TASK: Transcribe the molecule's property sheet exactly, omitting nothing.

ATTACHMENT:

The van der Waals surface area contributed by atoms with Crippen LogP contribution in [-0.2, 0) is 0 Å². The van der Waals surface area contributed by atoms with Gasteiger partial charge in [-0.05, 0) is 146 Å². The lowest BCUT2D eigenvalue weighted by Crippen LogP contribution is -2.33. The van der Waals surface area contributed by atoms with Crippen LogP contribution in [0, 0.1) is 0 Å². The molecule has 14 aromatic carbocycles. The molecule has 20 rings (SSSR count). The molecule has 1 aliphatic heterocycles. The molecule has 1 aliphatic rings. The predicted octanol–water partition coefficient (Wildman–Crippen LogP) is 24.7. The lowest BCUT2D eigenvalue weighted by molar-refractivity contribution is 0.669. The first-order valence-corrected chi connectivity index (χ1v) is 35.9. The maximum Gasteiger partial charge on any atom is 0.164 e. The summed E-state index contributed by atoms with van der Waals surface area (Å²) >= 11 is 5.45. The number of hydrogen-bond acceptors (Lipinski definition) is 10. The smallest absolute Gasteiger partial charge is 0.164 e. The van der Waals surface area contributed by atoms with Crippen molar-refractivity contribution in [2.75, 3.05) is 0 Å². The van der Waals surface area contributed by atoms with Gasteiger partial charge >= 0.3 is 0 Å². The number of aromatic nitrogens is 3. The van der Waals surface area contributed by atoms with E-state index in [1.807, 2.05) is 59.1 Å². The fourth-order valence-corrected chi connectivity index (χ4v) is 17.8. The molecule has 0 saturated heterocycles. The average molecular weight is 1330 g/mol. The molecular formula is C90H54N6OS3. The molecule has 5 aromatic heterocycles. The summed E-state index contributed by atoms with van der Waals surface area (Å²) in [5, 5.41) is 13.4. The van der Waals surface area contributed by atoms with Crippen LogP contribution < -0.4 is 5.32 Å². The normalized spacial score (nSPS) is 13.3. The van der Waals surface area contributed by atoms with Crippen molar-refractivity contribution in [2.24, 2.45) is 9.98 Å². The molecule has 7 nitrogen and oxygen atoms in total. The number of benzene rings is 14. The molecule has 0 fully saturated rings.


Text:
The van der Waals surface area contributed by atoms with Crippen LogP contribution in [-0.2, 0) is 0 Å². The van der Waals surface area contributed by atoms with Gasteiger partial charge in [-0.05, 0) is 146 Å². The lowest BCUT2D eigenvalue weighted by Crippen LogP contribution is -2.33. The van der Waals surface area contributed by atoms with Crippen LogP contribution in [0, 0.1) is 0 Å². The molecule has 14 aromatic carbocycles. The molecule has 20 rings (SSSR count). The molecule has 1 aliphatic heterocycles. The molecule has 1 aliphatic rings. The predicted octanol–water partition coefficient (Wildman–Crippen LogP) is 24.7. The lowest BCUT2D eigenvalue weighted by molar-refractivity contribution is 0.669. The first-order valence-corrected chi connectivity index (χ1v) is 35.9. The maximum Gasteiger partial charge on any atom is 0.164 e. The summed E-state index contributed by atoms with van der Waals surface area (Å²) >= 11 is 5.45. The number of hydrogen-bond acceptors (Lipinski definition) is 10. The smallest absolute Gasteiger partial charge is 0.164 e. The van der Waals surface area contributed by atoms with Crippen molar-refractivity contribution in [2.75, 3.05) is 0 Å². The van der Waals surface area contributed by atoms with Gasteiger partial charge >= 0.3 is 0 Å². The number of aromatic nitrogens is 3. The van der Waals surface area contributed by atoms with E-state index in [1.807, 2.05) is 59.1 Å². The fourth-order valence-corrected chi connectivity index (χ4v) is 17.8. The molecule has 0 saturated heterocycles. The average molecular weight is 1330 g/mol. The molecular formula is C90H54N6OS3. The molecule has 5 aromatic heterocycles. The summed E-state index contributed by atoms with van der Waals surface area (Å²) in [5, 5.41) is 13.4. The van der Waals surface area contributed by atoms with Crippen LogP contribution < -0.4 is 5.32 Å². The normalized spacial score (nSPS) is 13.3. The van der Waals surface area contributed by atoms with Crippen molar-refractivity contribution in [2.24, 2.45) is 9.98 Å². The molecule has 7 nitrogen and oxygen atoms in total. The number of benzene rings is 14. The molecule has 0 fully saturated rings.